Hi Amber: Well that’s a perfectly a good reason to pay more attention to ingredients in your food. The best and healthiest meal option has always been home-made with ingredients you pick and cooking method you choose. Best wishes to you and new member of your family.
has anyone pressure-cooked their meat and then add it to the soup base?
I have done it many times. Has benefits but it really depends on what your purpose is, plus if you want to deal with the hissing noise for 45 minutes or whatever time you use it.
to save time, but as Cuong stated, it won’t give a clear broth 🙁
@Amber: Using pressure cooker is a solid idea for tenderizing meat, assuming this is the purpose you’re going for. Essentially, you’re trying to do these 2 things faster: 1) tenderizing the meat (some beef cuts), and 2) extracting beef flavors for the broth which you plan to do after pressure cooking.
For 1), you will want to do some tests in order to know how long you will need, because once started, you can’t just open and check doneness or tenderness of the protein. At the end of the pressurized cooking cycle, if you get undercooked meat then you can simmer some more in the broth with other ingredients (spices, charred ginger onions, etc.). If you get overcooked meat then it’s not necessary a loss. You’d probably have shredded or pulled meat in your pho instead of sliced beef, but finishing off with the rest of the broth is pretty much the same.
For 2), you’ll want to understand the pros and cons. In my experience (and also by design), fast pressure cooking does not serve the same important purpose as slow simmering which is to achieve a clear broth. Think of it as a brute force way to get the meat cooked, tenderized and give off its juice in a very short time. While you gain the time benefit, cooking it this way will result in all kind of stuff in your actual liquid stock which you’ll use in the final pho broth making step. It’s definitely delicious but it will not be clear. Some people prefer to strain the floating particulates, others don’t.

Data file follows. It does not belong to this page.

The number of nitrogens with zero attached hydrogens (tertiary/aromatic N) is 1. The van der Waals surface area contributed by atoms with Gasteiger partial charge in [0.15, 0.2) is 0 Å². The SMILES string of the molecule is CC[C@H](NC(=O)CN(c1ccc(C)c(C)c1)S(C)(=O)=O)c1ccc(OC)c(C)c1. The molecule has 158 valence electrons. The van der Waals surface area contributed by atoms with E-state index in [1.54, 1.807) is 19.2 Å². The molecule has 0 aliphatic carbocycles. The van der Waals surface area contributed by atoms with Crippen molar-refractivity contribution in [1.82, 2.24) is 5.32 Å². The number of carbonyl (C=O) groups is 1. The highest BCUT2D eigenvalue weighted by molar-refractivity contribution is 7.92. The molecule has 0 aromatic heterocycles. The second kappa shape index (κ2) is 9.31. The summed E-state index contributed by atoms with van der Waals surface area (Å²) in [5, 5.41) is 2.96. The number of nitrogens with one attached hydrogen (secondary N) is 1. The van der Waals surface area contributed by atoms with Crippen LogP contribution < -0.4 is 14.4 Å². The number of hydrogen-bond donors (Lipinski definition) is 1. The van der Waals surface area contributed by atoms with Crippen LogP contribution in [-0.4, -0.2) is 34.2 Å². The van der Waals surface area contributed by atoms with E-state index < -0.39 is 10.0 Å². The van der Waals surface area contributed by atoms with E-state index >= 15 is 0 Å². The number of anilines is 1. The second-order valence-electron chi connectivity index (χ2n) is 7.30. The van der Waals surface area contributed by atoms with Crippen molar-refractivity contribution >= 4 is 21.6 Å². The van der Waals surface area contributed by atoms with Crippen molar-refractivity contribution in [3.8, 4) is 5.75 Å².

You didn’t indicate the reasons you ask the question but I hope the above provides some answers you’re looking for.
@Cuong: thank you for the detailed explanation. arghh … so hard to choose, but I think I will stick with the slow simmer to get clear broth 🙂
Here’s an alternative: You don’t have to use the stock coming off of the pressure cooker for pho (e.g., use it for other dishes) and just use the cooked meat for pho then it’s not so bad an option. You’re already using QV soup base which would give a lot of flavors for the broth. In this way, you get to tenderized meat faster for your pho, plus extra beef stock for other soups and things. I would try that.
Don’t know what pressure cooker you use. I use this stove top model:
Electric pressure cookers have more features, but cost more with lower performance.
It’s awesome because I can use it on my induction cooktop!!! What I do is load up the pressure cooker with meat and bones, more than enough for one batch of broth. When done I use whatever is needed (meat, bone, stock) for the current broth batch, and freeze the rest for future use. Save a ton of time. I don’t strain the stock and the broth is still pretty clear for serving to friends and family. Delish! You can always let things settle a bit or I think running thru a strainer can help if you really really really must have clear broth.
Good move with cooking in bulk and freeze the extra. For restaurant operation where large production is a must (but only where appropriate and quality is not compromised), I always recommend owners to do exactly this, but obviously with even larger batch and pressure cooker size.